North Korea has announced that it has successfully tested its 'newly developed cutting-edge, ultra-precision tactical guided missiles'.
The tests were reportedly carried out on 26 June in the presence of North Korean leader Kim Jong Un, Xinhua reported, citing the KCNA news agency.
Details about when and where the tests were conducted and what type of missiles were fired have not been disclosed.
However, the South Korea Joint Chiefs of Staff (JCS) was quoted by the Yonhap news agency as saying: "The rockets were fired in succession from coastal areas near its [North Korea's] eastern city of Wonsan at around 5pm in a north-eastern direction, and landed in international waters."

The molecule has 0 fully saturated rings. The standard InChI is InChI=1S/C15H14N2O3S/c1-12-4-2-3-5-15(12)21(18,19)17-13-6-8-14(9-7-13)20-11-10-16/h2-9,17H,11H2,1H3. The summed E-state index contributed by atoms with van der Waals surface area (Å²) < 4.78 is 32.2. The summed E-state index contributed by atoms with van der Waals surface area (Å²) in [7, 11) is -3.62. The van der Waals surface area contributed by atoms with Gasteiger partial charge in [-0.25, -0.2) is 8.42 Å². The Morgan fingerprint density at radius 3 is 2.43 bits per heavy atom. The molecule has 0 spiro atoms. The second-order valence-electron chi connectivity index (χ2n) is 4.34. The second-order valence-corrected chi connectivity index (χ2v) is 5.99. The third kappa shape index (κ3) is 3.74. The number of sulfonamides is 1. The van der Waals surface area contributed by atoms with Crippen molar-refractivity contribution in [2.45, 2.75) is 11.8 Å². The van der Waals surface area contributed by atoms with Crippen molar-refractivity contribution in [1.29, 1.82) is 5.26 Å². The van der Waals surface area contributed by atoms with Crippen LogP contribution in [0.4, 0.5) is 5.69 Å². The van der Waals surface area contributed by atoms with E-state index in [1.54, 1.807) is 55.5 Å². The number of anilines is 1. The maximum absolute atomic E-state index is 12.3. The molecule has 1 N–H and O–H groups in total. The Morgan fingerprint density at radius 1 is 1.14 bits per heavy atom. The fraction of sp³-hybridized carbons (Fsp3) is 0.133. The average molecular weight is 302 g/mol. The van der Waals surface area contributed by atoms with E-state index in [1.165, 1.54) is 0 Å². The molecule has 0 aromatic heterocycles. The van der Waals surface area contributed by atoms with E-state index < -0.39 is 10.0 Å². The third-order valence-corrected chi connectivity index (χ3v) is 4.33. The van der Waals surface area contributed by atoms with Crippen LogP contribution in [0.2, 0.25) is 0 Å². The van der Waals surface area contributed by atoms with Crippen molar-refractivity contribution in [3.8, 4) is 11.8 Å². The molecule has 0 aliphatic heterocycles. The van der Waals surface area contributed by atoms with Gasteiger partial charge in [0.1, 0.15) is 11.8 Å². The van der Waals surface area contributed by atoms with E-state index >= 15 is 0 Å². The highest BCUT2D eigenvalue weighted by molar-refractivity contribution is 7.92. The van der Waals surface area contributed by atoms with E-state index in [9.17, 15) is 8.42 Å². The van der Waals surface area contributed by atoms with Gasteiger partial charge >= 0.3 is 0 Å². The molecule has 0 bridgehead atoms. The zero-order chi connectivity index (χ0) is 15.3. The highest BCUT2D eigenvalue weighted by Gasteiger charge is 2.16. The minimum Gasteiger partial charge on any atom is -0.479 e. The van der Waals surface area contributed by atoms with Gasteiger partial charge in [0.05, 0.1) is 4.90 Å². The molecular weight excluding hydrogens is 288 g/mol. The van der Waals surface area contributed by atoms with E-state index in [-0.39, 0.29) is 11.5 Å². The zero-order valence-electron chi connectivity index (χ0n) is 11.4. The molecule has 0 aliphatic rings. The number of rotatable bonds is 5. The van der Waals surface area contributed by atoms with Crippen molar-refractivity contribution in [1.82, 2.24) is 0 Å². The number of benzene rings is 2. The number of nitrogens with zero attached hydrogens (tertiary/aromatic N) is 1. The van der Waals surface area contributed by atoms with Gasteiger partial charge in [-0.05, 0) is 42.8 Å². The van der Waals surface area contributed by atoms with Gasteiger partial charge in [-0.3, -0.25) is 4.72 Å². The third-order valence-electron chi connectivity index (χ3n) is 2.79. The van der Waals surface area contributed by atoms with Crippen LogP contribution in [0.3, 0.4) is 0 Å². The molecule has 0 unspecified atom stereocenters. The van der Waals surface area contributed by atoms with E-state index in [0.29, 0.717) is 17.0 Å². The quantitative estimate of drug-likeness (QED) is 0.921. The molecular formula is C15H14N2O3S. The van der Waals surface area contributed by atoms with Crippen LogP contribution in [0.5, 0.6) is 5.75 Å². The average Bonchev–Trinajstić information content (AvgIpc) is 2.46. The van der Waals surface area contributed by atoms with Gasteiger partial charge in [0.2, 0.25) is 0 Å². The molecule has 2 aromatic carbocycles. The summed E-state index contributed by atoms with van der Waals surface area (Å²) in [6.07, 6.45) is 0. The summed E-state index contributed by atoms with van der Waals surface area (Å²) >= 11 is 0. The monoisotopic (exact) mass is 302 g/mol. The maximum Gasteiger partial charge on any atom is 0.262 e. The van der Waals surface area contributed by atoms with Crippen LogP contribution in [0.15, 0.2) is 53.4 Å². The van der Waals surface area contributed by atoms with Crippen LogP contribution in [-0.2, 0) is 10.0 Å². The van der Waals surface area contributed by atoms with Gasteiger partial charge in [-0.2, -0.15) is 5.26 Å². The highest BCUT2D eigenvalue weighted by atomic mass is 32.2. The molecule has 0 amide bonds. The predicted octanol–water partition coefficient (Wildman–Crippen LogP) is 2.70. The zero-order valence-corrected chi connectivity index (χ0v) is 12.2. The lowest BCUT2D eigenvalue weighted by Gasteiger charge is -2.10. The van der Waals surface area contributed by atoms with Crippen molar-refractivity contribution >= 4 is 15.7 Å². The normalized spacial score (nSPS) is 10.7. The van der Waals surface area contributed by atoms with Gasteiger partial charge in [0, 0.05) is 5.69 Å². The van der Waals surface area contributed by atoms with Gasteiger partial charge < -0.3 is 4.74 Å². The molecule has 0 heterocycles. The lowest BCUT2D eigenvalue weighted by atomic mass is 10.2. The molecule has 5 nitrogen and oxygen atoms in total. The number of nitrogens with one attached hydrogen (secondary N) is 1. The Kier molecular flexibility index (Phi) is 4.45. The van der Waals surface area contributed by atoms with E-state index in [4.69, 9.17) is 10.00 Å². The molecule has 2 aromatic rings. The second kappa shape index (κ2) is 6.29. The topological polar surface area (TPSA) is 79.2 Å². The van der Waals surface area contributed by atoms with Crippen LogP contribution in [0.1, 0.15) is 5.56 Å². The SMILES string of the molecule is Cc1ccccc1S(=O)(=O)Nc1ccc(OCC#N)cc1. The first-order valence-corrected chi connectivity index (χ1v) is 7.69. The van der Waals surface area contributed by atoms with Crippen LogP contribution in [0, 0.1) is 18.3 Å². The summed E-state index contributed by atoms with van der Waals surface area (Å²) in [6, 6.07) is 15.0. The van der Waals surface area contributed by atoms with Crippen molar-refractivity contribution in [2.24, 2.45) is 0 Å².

"Their range is some 190 km, and we are now looking into exactly what type of rockets [were fired]," a JCS official said.
Commenting on the test, Kim was quoted as saying that the country would now be able to 'manufacture more ultra-precision tactical guided weapons capable of taking the decisive initiative in any operation and battle of modern warfare'.
On 29 June, reports emerged that North Korea had test fired two short-range ballistic missiles, presumed to be Scuds with a range of about 500km, into waters off South Korea's east coast.
A JCS official described the tests as provocative, as they were carried out without designating no-sail zones.
Meanwhile, during a regular press briefing, the US State Department deputy spokesperson Marie Harf said: "We're monitoring the situation and we're still evaluating the available information to identify the exact type of projectile that may have been launched.
"Obviously we wouldn't agree with any launch, but in terms of the technicality, it depends on what they were."